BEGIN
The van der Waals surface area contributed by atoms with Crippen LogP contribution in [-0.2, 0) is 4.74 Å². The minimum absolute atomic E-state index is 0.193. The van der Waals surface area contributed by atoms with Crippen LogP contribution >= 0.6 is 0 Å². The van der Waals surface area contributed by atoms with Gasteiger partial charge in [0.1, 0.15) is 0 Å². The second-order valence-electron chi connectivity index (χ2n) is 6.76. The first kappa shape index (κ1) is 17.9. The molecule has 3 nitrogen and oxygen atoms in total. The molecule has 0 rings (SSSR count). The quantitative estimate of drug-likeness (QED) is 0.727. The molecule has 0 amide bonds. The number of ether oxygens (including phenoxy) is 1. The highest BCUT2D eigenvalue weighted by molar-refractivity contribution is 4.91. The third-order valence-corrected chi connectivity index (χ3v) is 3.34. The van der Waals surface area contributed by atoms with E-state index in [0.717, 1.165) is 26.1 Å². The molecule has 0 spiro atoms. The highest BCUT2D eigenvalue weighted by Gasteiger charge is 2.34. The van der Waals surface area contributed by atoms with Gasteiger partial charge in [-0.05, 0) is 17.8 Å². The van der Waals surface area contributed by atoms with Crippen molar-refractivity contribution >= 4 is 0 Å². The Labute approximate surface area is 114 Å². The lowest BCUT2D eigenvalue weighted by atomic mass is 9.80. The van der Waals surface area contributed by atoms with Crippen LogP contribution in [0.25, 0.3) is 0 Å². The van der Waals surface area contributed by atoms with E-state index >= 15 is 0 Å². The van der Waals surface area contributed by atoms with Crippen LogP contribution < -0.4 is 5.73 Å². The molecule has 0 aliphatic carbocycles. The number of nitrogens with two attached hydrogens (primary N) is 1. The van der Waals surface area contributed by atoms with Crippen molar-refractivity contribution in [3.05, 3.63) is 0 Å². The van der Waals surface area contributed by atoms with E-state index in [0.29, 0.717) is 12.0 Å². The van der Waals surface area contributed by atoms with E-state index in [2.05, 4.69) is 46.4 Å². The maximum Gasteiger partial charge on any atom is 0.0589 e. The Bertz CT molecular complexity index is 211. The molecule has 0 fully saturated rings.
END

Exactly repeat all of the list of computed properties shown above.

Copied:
The van der Waals surface area contributed by atoms with Crippen LogP contribution in [-0.2, 0) is 4.74 Å². The minimum absolute atomic E-state index is 0.193. The van der Waals surface area contributed by atoms with Crippen LogP contribution >= 0.6 is 0 Å². The van der Waals surface area contributed by atoms with Gasteiger partial charge in [0.1, 0.15) is 0 Å². The second-order valence-electron chi connectivity index (χ2n) is 6.76. The first kappa shape index (κ1) is 17.9. The molecule has 3 nitrogen and oxygen atoms in total. The molecule has 0 rings (SSSR count). The quantitative estimate of drug-likeness (QED) is 0.727. The molecule has 0 amide bonds. The number of ether oxygens (including phenoxy) is 1. The highest BCUT2D eigenvalue weighted by molar-refractivity contribution is 4.91. The third-order valence-corrected chi connectivity index (χ3v) is 3.34. The van der Waals surface area contributed by atoms with E-state index in [0.717, 1.165) is 26.1 Å². The molecule has 0 spiro atoms. The highest BCUT2D eigenvalue weighted by Gasteiger charge is 2.34. The van der Waals surface area contributed by atoms with Gasteiger partial charge in [-0.05, 0) is 17.8 Å². The van der Waals surface area contributed by atoms with Crippen molar-refractivity contribution >= 4 is 0 Å². The Labute approximate surface area is 114 Å². The lowest BCUT2D eigenvalue weighted by atomic mass is 9.80. The van der Waals surface area contributed by atoms with Crippen LogP contribution in [0.25, 0.3) is 0 Å². The van der Waals surface area contributed by atoms with E-state index >= 15 is 0 Å². The van der Waals surface area contributed by atoms with Crippen LogP contribution < -0.4 is 5.73 Å². The molecule has 0 aliphatic carbocycles. The number of nitrogens with two attached hydrogens (primary N) is 1. The van der Waals surface area contributed by atoms with Crippen molar-refractivity contribution in [3.05, 3.63) is 0 Å². The van der Waals surface area contributed by atoms with E-state index in [0.29, 0.717) is 12.0 Å². The van der Waals surface area contributed by atoms with E-state index in [2.05, 4.69) is 46.4 Å². The maximum Gasteiger partial charge on any atom is 0.0589 e. The Bertz CT molecular complexity index is 211. The molecule has 0 fully saturated rings.